While there are musical numbers in The Bob’s Burgers Movie, there are not enough to consider this a full-blown musical. The musical interludes play like riffs of an actual musical, and they tend to just re-use the same musical sound each time. The interludes are not grand, emotional centerpieces, but they have a certain comedic charm, much like the Belcher family. The musical sequences are also splendidly animated, as the uniquely designed characters of the world of Bob’s Burgers move and groove with comically hilarious dance moves. H. Jon Benjamin and Kristen Schaal are not world-class singers, but their vocal performances as their characters are so in the moment and dedicated that it’s impossible not to enjoy them.

Despite the television show moving to a big-screen format, show creator and film co-director Loren Bouchard wisely avoids going for celebrity guest stars. All the main cast from the series are back for their roles. The biggest names in the film’s voice cast are Kevin Kline and Zach Galifianakis as the Fischoeder brothers, Calvin and Felix. They are long-established as part of the series’ ensemble, and they portray their roles perfectly. Larry Murphy’s Teddy also gets nice moments to shine. He doesn’t have a significant storyline, other than trying to help Bob and Linda come up with a possible workaround to continue their business, but his big moments are always some of the funniest.

While the film’s overall plot is on the pedestrian side, Bouchard and co-writer Nora Smith (who is also the co-showrunner of the series), write very sharp, witty dialogue. The Bob’s Burgers is easily a film that would be good to experience a second time in the event of missed jokes or pithy exchanges. The story also nails what makes the Belchers such a likable lot. Despite their wacky high jinks and adventures, the Belchers are an infinitely charming, blue-collar, working-class family. Through all their trials and tribulations, they never waiver in their love for each other. There is nothing cynical or satirical about the Belcher family’s love. They are not perfect, but they do their best. They are pure underdogs. The film has not eschewed the Belchers’ heart and purity, even in their most trying and difficult moments.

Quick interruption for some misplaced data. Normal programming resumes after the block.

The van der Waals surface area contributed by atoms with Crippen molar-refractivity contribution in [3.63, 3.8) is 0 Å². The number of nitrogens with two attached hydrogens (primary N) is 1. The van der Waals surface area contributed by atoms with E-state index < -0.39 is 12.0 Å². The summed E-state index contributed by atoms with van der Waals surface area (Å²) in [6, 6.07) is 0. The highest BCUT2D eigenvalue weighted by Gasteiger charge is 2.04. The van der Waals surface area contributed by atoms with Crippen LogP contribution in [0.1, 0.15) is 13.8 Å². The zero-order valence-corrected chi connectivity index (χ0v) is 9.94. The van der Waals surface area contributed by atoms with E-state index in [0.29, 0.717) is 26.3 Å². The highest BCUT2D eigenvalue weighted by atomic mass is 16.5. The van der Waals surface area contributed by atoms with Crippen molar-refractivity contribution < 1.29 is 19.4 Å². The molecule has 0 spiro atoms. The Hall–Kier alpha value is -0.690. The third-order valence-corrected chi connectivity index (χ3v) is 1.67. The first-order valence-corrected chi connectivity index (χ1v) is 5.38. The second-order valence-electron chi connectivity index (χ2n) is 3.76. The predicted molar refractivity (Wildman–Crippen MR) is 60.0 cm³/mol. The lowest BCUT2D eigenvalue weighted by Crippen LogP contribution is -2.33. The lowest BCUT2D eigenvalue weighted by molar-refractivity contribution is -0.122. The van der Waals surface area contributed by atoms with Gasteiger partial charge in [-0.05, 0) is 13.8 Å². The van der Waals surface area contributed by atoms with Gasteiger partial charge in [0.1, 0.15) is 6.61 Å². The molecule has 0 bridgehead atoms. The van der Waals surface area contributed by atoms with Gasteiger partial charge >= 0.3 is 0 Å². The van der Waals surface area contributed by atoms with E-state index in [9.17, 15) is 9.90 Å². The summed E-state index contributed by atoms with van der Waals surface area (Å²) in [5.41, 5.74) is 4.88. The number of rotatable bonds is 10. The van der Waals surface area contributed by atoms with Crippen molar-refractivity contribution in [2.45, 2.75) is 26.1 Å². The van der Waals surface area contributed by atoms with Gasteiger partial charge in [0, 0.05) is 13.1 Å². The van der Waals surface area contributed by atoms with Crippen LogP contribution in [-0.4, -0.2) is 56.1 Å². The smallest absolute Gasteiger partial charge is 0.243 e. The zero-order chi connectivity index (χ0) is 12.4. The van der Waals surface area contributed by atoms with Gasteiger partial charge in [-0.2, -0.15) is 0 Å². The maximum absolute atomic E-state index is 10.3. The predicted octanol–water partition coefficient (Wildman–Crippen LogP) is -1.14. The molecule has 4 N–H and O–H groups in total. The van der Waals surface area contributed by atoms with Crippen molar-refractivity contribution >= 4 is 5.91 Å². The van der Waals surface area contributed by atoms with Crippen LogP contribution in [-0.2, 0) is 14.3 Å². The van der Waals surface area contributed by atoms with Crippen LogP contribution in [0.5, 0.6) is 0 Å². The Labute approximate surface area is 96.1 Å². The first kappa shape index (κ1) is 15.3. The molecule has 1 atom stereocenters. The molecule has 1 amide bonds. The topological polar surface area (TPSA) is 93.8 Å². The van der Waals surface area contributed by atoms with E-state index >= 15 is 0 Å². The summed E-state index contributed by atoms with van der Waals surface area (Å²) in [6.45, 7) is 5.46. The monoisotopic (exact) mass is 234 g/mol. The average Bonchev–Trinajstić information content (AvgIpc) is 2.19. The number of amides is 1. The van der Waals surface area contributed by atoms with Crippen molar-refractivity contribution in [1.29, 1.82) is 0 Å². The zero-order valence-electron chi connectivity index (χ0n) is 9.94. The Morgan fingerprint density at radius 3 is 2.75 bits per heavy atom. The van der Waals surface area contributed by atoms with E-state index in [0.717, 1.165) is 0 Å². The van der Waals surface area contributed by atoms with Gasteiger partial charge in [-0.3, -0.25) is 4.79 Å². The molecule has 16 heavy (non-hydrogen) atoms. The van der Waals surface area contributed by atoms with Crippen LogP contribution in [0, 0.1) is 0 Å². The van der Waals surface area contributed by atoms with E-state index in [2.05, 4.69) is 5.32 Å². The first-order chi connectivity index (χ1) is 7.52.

Considering that traditionally animated features have largely become slim pickings for western theatrical cinema, it’s nice to see a movie like this on the big screen, even if it’s a big-screen version of a popular, long-running television show. The animation of the Bob’s Burgers translates well to the big screen. New Bedford looks quite lush, and there is considerable depth and wonderful scenery in all the locales. The action setpieces add in some computer-generated elements, but they blend in fairly well with the traditional character models. It’s also fun to see the characters move and contort in ways they often do not in the TV show.

The Bob’s Burgers Movie does well in showcasing the Belcher family in all their charming, goofy splendor. That is the true delight in this animated adventure.

The final score: review Very Good
The 411
The adventures of the Belcher family translate quite well to the big screen in The Bob's Burgers Movie. While the script isn't earth-shattering, it makes up for that by keeping the focus on the charming Belchers and providing a story that anyone can walk in and watch, even if they aren't longtime fans or viewers of the show. The musical numbers are somewhat few and far between to make this a true musical, but the interludes have a rugged charm, much like the Belchers.